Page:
The Hill sweats Biden’s next move on electric cars

The Hill sweats Biden’s next move on electric cars

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Workers build a Ford Focus on the assembly line.

Workers build Ford Focus cars at a plant in Wayne, Mich., that’s slated for electrification. | Bill Pugliano/Getty Images

Is it better to vex members of Congress or America’s allies?

That’s the choice the Biden administration faces this week as it prepares to release guidance on who can qualify for the generous electric vehicle tax credits tucked inside the Inflation Reduction Act.

And some lawmakers across the political spectrum are increasingly concerned that President Joe Biden will cast aside their intentions in order to pursue his international priorities, write POLITICO’s E&E News reporters Timothy Cama and Hannah Northey.

Last year’s landmark climate law includes up to $7,500 in tax credits for each EV, but the full incentive is available only for cars and batteries assembled and largely produced in North America. Mineral components must be sourced from the U.S. or a free-trade partner.

The provision — which helped secure the critical vote of Democratic Sen. Joe Manchin of West Virginia — was intended to foster a domestic supply chain for EVs, reduce dependence on Chinese suppliers and create thousands of new jobs.

But it also angered European governments that complained the measure violates trade agreements by denying their companies access to the full tax credits. Companies in Europe have also threatened to leave the continent and open factories in the U.S., posing an existential threat to European industry.

An olive branch for Europe?
As Zack Colman scooped for POLITICO last week, the administration is holding out some hope for Europe to share in the EV bounty — though no such concessions are expected to make it into the draft guidance that the Treasury Department is set to announce by Friday.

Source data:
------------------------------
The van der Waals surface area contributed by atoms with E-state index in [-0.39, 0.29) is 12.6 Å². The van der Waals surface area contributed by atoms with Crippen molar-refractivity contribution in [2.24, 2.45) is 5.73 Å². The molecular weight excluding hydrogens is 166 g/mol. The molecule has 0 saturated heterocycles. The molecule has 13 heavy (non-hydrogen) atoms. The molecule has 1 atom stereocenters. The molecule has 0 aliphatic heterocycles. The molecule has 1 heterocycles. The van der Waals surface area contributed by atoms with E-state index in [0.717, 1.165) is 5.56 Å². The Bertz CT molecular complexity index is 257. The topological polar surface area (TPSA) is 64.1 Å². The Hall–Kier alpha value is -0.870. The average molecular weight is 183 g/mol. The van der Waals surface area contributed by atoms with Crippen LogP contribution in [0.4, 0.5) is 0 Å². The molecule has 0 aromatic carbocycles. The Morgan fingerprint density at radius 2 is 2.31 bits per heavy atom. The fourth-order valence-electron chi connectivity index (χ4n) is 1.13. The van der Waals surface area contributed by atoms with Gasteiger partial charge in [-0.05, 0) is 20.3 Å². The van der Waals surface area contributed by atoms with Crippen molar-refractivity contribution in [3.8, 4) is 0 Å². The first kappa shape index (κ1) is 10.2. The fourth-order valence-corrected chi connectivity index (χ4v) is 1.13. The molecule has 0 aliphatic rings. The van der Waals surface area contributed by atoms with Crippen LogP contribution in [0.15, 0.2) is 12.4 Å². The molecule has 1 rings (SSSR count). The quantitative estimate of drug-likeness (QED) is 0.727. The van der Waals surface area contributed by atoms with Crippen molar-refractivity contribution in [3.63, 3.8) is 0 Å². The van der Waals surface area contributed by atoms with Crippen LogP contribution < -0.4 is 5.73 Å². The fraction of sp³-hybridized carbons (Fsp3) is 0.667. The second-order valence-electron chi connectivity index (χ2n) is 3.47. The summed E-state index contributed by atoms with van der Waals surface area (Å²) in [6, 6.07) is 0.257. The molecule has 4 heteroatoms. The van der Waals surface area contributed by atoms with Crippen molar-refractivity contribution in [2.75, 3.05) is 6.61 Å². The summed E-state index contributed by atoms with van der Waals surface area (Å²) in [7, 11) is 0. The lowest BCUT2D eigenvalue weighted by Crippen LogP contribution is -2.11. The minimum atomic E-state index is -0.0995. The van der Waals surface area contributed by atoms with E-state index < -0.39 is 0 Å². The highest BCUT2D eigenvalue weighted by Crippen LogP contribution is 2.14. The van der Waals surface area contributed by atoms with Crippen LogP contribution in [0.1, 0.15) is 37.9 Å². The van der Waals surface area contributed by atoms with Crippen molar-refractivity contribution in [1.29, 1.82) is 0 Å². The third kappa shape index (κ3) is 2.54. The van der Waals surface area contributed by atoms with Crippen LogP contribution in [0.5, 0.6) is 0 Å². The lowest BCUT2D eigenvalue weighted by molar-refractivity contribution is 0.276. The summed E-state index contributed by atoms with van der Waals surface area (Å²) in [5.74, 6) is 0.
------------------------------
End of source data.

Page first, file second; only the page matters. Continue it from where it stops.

Treasury hinted at such an approach in a white paper late last year, indicating it might bow slightly to European pressure by adopting an expansive definition of which countries have a “free trade agreement” with the United States. The U.S. and EU are in talks right now that could reach a limited trade deal.

Amid all this intrigue, even some strong Biden allies are questioning the administration’s transparency on its discussions with other countries about EV components.

Democratic Sen. Ron Wyden of Oregon, for example, said any critical minerals agreement should be made public before it’s signed.

Republicans have also aired concerns about the administration unilaterally drawing up trade agreements without congressional approval. And manufacturing and union lobbyists are warning that U.S. jobs could be at stake if they open the door to minerals from other countries.

It’s Tuesday — thank you for tuning in to POLITICO’s Power Switch. I’m your host, Arianna Skibell. Power Switch is brought to you by the journalists behind E&E News and POLITICO Energy. Send your tips, comments, questions to [email protected]